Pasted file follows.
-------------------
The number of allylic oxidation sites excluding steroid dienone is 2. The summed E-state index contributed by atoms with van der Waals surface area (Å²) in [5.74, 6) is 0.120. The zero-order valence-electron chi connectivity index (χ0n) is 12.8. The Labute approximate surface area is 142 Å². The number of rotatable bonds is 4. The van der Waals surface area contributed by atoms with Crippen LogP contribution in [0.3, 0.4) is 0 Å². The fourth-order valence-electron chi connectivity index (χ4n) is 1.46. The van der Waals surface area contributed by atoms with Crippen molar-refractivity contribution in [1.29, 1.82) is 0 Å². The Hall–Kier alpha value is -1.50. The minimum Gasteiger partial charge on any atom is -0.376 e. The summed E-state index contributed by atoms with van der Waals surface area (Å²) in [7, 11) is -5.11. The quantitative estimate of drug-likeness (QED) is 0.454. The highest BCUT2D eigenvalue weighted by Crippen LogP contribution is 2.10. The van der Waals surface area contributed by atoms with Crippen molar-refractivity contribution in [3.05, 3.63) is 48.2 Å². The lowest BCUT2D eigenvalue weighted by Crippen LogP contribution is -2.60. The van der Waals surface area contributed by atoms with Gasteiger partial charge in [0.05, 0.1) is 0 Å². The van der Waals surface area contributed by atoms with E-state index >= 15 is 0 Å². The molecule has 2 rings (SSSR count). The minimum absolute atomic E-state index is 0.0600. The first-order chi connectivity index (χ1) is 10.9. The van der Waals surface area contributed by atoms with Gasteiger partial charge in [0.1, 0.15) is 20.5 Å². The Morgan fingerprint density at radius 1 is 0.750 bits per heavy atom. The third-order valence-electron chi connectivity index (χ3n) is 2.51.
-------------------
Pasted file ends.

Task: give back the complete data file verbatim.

The number of allylic oxidation sites excluding steroid dienone is 2. The summed E-state index contributed by atoms with van der Waals surface area (Å²) in [5.74, 6) is 0.120. The zero-order valence-electron chi connectivity index (χ0n) is 12.8. The Labute approximate surface area is 142 Å². The number of rotatable bonds is 4. The van der Waals surface area contributed by atoms with Crippen LogP contribution in [0.3, 0.4) is 0 Å². The fourth-order valence-electron chi connectivity index (χ4n) is 1.46. The van der Waals surface area contributed by atoms with Crippen molar-refractivity contribution in [1.29, 1.82) is 0 Å². The Hall–Kier alpha value is -1.50. The minimum Gasteiger partial charge on any atom is -0.376 e. The summed E-state index contributed by atoms with van der Waals surface area (Å²) in [7, 11) is -5.11. The quantitative estimate of drug-likeness (QED) is 0.454. The highest BCUT2D eigenvalue weighted by Crippen LogP contribution is 2.10. The van der Waals surface area contributed by atoms with Crippen molar-refractivity contribution in [3.05, 3.63) is 48.2 Å². The lowest BCUT2D eigenvalue weighted by Crippen LogP contribution is -2.60. The van der Waals surface area contributed by atoms with Gasteiger partial charge in [0.05, 0.1) is 0 Å². The van der Waals surface area contributed by atoms with E-state index >= 15 is 0 Å². The molecule has 2 rings (SSSR count). The minimum absolute atomic E-state index is 0.0600. The first-order chi connectivity index (χ1) is 10.9. The van der Waals surface area contributed by atoms with Gasteiger partial charge in [0.1, 0.15) is 20.5 Å². The Morgan fingerprint density at radius 1 is 0.750 bits per heavy atom. The third-order valence-electron chi connectivity index (χ3n) is 2.51.